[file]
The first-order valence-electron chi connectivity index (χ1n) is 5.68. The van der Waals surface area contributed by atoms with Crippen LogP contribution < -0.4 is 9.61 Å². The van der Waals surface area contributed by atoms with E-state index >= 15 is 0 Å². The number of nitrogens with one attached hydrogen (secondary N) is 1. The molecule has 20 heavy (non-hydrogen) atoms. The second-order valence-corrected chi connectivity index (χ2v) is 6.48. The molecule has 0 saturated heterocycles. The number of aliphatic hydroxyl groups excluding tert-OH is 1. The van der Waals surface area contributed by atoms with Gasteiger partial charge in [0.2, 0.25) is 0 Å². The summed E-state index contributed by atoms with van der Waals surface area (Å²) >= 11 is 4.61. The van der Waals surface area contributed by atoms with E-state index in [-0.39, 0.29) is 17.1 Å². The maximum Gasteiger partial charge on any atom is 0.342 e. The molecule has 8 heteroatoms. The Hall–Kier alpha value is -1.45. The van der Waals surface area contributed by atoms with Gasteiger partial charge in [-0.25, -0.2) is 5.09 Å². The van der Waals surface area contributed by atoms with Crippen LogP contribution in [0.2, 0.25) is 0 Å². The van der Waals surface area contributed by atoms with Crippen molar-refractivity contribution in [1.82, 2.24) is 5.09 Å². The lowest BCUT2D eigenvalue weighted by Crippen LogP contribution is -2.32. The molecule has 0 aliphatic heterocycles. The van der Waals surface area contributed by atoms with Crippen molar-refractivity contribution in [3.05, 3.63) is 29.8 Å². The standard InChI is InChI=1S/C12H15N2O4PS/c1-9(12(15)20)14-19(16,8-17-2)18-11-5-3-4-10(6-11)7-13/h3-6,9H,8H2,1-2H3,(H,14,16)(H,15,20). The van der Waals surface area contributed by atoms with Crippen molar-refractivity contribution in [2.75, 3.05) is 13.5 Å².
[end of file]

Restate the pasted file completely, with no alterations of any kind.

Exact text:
The first-order valence-electron chi connectivity index (χ1n) is 5.68. The van der Waals surface area contributed by atoms with Crippen LogP contribution < -0.4 is 9.61 Å². The van der Waals surface area contributed by atoms with E-state index >= 15 is 0 Å². The number of nitrogens with one attached hydrogen (secondary N) is 1. The molecule has 20 heavy (non-hydrogen) atoms. The second-order valence-corrected chi connectivity index (χ2v) is 6.48. The molecule has 0 saturated heterocycles. The number of aliphatic hydroxyl groups excluding tert-OH is 1. The van der Waals surface area contributed by atoms with Gasteiger partial charge in [0.2, 0.25) is 0 Å². The summed E-state index contributed by atoms with van der Waals surface area (Å²) >= 11 is 4.61. The van der Waals surface area contributed by atoms with E-state index in [-0.39, 0.29) is 17.1 Å². The maximum Gasteiger partial charge on any atom is 0.342 e. The molecule has 8 heteroatoms. The Hall–Kier alpha value is -1.45. The van der Waals surface area contributed by atoms with Gasteiger partial charge in [-0.25, -0.2) is 5.09 Å². The van der Waals surface area contributed by atoms with Crippen LogP contribution in [0.2, 0.25) is 0 Å². The van der Waals surface area contributed by atoms with Crippen molar-refractivity contribution in [1.82, 2.24) is 5.09 Å². The lowest BCUT2D eigenvalue weighted by Crippen LogP contribution is -2.32. The molecule has 0 aliphatic heterocycles. The van der Waals surface area contributed by atoms with Crippen molar-refractivity contribution in [3.05, 3.63) is 29.8 Å². The standard InChI is InChI=1S/C12H15N2O4PS/c1-9(12(15)20)14-19(16,8-17-2)18-11-5-3-4-10(6-11)7-13/h3-6,9H,8H2,1-2H3,(H,14,16)(H,15,20). The van der Waals surface area contributed by atoms with Crippen molar-refractivity contribution in [2.75, 3.05) is 13.5 Å².